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Lust and Resignation in Robert Herrick’s “The Vine”

Love is one of the most prolific topics in all of literature. From the perverse to the overly romantic, poets and authors from about the planet continue to settle on adore as a vehicle for relaying their innermost thoughts, feelings, and perspectives. “The Vine,” written by Robert Herrick in the 1600s is ostensibly about a man who dreams that a element of him is a vine that gropes and subdues a young maid nevertheless, beneath the surface of this seemingly perverse affair lies a poem rich in explications on the nature of adore: a idea based on mutual interest and not, as most readers will conclude, enslavement.

As if predicting possible debauched misreadings of the poem, Robert Herrick disassociates both himself and the speaker in the initial two lines: “I dreamed this mortal part of mine / Was metamorphosed to a vine” (1-two). The word “dreamed” in this sense could refer to an actual dream or a a lot more poetic sense of wish, but in either interpretation, the word showcases anything that does not exist in common elements of reality. The use of the word “mortal” furthers this notion of literary dissonance, providing a connotation of deadliness, relentlessness, or otherworldliness, every depicting a mindset in which the “part”—both a phallus and a representation of a missing section, specifically as applied to romantic affairs—is misused, or altogether undesirable. “Metamorphosed,” generally a transitive verb, is utilized in this passage as “having undergone an abrupt alter,” solidifying the distance between the speaker (be it Herrick or not) as the events of the dream unfold.

In lines 3-8, the “vine” rapidly becomes transparent, losing its bucolic romanticism and gaining a sinister air of forced delight. A vine is a best metaphor for the speaker’s lustful involvement: it grows blindly, gropes its victims, and attempts to alter the environment in which it lives. Vines “crawl[…]one and each and every way,” depicting an absence in definite path they develop without insight, heedlessly stretching to places exactly where they are not wanted, similar to the phallic “mortal part” in line 1. Vines also “enthrall” innocent bystanders—the word “enthrall,” according to the Oxford English Dictionary, indicates both “to captivate” and “to enslave”—showing that a vine is not a chaste image of gardens and the pastoral, but one thing with malicious intent. From the lines “And with rich clusters (hid among / The leaves) her temples I behung, / So that my Lucia seemed to me/Young Bacchus ravished by his tree” (11-13), it can be deduced that the malicious intent with which vines act attempts to modify the areas where they grope. In this situation, that area is the physique of a young maid, who is imprisoned (and altered) by the vine.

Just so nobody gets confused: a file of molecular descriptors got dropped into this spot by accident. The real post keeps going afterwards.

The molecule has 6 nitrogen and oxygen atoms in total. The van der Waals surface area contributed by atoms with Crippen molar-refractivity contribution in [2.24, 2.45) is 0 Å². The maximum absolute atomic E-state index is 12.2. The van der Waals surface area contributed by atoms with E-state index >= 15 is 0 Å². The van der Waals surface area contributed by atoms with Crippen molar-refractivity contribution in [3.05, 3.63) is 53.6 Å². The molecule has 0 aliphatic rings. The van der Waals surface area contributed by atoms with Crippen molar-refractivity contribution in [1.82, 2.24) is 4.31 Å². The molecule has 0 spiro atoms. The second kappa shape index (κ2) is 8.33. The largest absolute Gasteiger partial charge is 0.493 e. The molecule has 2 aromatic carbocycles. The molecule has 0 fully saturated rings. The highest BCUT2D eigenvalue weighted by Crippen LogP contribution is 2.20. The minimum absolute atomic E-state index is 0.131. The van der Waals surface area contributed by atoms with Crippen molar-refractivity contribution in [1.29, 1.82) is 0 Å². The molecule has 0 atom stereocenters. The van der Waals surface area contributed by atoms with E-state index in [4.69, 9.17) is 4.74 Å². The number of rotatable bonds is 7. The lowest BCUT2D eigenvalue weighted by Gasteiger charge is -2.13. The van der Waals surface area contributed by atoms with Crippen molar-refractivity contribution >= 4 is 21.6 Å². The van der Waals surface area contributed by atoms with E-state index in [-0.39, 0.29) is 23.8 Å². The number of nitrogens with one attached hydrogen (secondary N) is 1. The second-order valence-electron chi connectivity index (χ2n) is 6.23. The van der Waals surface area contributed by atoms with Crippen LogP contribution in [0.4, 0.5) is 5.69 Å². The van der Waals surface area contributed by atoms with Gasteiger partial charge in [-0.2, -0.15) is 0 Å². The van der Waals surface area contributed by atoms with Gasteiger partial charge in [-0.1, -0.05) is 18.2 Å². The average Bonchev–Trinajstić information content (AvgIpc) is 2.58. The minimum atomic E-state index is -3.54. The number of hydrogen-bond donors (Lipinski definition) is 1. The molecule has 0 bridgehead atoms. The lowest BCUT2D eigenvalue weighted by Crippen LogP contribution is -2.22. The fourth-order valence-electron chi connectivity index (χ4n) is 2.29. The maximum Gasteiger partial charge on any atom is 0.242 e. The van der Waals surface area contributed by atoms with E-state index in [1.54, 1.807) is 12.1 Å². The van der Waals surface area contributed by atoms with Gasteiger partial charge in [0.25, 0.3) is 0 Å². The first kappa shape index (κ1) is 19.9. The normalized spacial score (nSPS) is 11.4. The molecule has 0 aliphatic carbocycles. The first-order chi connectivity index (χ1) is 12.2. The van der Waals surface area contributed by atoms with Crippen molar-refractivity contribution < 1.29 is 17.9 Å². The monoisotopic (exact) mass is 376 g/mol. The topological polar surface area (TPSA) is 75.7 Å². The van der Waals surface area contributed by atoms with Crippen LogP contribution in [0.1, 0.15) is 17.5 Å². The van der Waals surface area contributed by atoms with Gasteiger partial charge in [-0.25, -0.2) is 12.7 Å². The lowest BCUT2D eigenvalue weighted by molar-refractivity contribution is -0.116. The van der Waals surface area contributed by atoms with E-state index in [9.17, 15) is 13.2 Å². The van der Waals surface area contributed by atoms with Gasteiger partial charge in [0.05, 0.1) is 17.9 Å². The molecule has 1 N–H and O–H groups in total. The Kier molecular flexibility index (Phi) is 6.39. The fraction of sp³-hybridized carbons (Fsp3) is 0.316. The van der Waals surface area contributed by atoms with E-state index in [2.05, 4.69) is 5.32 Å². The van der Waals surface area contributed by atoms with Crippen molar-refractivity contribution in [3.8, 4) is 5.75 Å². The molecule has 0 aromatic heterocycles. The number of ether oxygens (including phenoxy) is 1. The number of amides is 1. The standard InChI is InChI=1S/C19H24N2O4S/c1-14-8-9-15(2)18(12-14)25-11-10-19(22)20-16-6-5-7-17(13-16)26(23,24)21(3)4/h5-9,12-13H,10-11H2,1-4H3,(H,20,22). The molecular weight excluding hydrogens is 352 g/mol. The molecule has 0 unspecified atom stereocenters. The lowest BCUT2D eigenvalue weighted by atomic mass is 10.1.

In addition to the vine’s invasion of individual space, the vine in the poem mistreats Lucia with its base manipulation of her beauty. The vine adorns “rich clusters” upon the head of Lucia, replacing her beauty with the beauty of the vine. The speaker of the poem, then, has been metamorphosed into a vain organism outside of the mortal world where adore is mutual. Bacchus, interestingly adequate, is the god of wine creating in Roman Mythology. In line 14, this motif is used to show the reciprocity of the events in the dream the creation destroys, or “ravishes” in this sense, the creator. It is because of Lucia’s beauty that the vine gropes and adorns her physique, but that Lucia appears to the speaker as “Bacchus ravished by [a] tree” (13) shows the reader that it is not Lucia’s beauty, the item of her lovely existence, that faces manipulation. It is alternatively the vine—or, rather, the speaker who is metamorphosed to a vine—that is the victim in the poem.

The vine’s pastoral beauty has been distorted, with out provocation or control, into a sexual becoming with little appreciation for Lucia, a girl for whom it is recommended that the speaker has had prior feelings of romantic interest. This abrupt modify in tone does not only exist thematically, but also structurally the poem consists of best couplets, save for lines 9, ten, and 11. The further rhyme forces an extended macabre and appreciation for the thematic upheaval in the poem. Just as the speaker is not in manage of himself in the dream, so, also, does his handle of the poetic line lessen. Lines ten and 11 also function the 1st use of parentheses, a poetic “aside” in which the speaker appears remorseful about the actions of the dream, foreshadowing the speaker’s resignation in the final two lines of the poem.